The Nascent State of Hybrid Cloud Networking

Now that the hybrid cloud has become the focus of enterprise infrastructure development, IT executives are starting to confront the thorny issue of maintaining adequate connectivity between disparate data centers.

While many are looking at the SD-WAN as the answer to all their problems, the fact remains that networking is more than just a collection of connected endpoints, even when placed on an abstract operating level. Rather, it requires careful coordination along the entire infrastructure-application-data stack, which itself calls for new approaches to visibility, governance and a host of other factors.

According to Clayton Weise, director of cloud services for Key Information Systems, networking represents the biggest shift in hybrid cloud development for the coming year. While compute, storage and virtualization are far along on the maturity curve, network portability is still in the dark ages. Software-defined networking (SDN) is in its infancy both in the data center and on the wide area, which means today’s hybrid infrastructure largely rests on the static relationships that inhibit flexibility and lead to broad segmentation. In 2018, we should see the first iterations in the transition to SDN, but it won’t reach an inflexion point until well into the next decade.

Some enterprises are hopeful that by simply switching from the public Internet to a dedicated WAN they can realize the promise of the hybrid cloud, but this is unlikely says data center operation Next Generation Data (NGD). In a recent report, the company noted that the Internet cannot guarantee the performance levels required for an effective hybrid environment, but the cost of dedicated WANs will probably be cost-prohibitive for many organizations, particularly as they begin to connect resources at multiple cloud centers. This means that, for the time being at least, most enterprises will have to content themselves with a single “fit-for-purpose” provider of hybrid infrastructure.

At the same time, the different ways in which datacenter and cloud networks are provisioned and managed throw a wrench into the drive for a single, unified distributed architecture. Steven Mih, CEO of Aviatrix Systems, says even vRouters cannot overcome the discrepancies because of the underlying rationale of legacy and cloud infrastructure: one is designed around linear, solid and static connectivity while the other stresses agility, flexibility and speed. This means the hybrid cloud won’t fully materialize until legacy infrastructure is upgraded to provide full cloud-level functionality, with a purpose-built network that functions seamlessly across multiple platforms.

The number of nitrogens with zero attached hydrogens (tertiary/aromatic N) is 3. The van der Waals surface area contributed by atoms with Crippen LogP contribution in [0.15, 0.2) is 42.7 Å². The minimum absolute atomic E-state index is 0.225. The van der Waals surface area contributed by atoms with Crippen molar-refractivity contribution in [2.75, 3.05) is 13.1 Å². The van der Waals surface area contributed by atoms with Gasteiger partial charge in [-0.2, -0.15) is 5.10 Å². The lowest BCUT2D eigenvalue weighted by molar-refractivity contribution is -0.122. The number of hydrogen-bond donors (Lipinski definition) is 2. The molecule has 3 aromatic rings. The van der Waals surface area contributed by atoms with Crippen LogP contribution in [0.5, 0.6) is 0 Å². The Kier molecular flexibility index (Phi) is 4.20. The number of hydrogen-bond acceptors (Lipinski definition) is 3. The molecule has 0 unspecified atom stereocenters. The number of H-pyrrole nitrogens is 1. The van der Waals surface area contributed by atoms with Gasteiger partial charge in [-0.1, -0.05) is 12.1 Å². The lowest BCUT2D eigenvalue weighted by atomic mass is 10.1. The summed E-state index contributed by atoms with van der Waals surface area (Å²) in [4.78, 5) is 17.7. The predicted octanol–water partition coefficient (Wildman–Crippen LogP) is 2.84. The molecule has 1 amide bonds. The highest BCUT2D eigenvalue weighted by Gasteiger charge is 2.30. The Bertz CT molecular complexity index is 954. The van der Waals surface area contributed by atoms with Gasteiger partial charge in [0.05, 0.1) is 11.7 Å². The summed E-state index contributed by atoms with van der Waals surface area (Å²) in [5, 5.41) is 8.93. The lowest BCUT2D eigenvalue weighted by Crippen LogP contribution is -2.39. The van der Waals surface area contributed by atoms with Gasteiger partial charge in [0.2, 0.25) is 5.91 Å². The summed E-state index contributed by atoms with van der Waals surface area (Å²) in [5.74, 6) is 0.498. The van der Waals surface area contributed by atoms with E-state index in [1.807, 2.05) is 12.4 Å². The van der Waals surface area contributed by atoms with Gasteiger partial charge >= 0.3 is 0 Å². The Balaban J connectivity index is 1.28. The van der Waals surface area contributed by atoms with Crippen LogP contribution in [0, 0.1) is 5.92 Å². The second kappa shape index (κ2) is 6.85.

Some cloud providers and networking firms are looking to bridge these gaps, but the movement is in a very rudimentary stage. Microsoft and Cisco have begun a collaboration aimed at ironing out the issues the enterprise has with linking internal resources to the Azure cloud through the ExpressRoute system. The idea, says eWeek’s Pedro Hernandez, is to enable organizations, even those with tight security and performance requirements, to build secure, predictable and low-latency networks with which to access key applications in the cloud. This is easier said than done, however, which is why Cisco has been brought in to lend its expertise to troubleshoot connectivity issues on a case-by-case basis.

Networking has always been the trickiest aspect of any new data-related venture, so it’s no surprise that it is putting up a few hurdles for the hybrid cloud as well. But as with any worthwhile endeavor, the challenges to hybrid cloud networking will get solved, one by one. And the enterprise should be able to leverage the full weight of an integrated, virtually infinitely scalable data ecosystem to support the next wave of advanced applications and services.

Arthur Cole is a freelance journalist with more than 25 years’ experience covering enterprise IT, telecommunications and other high-tech industries.

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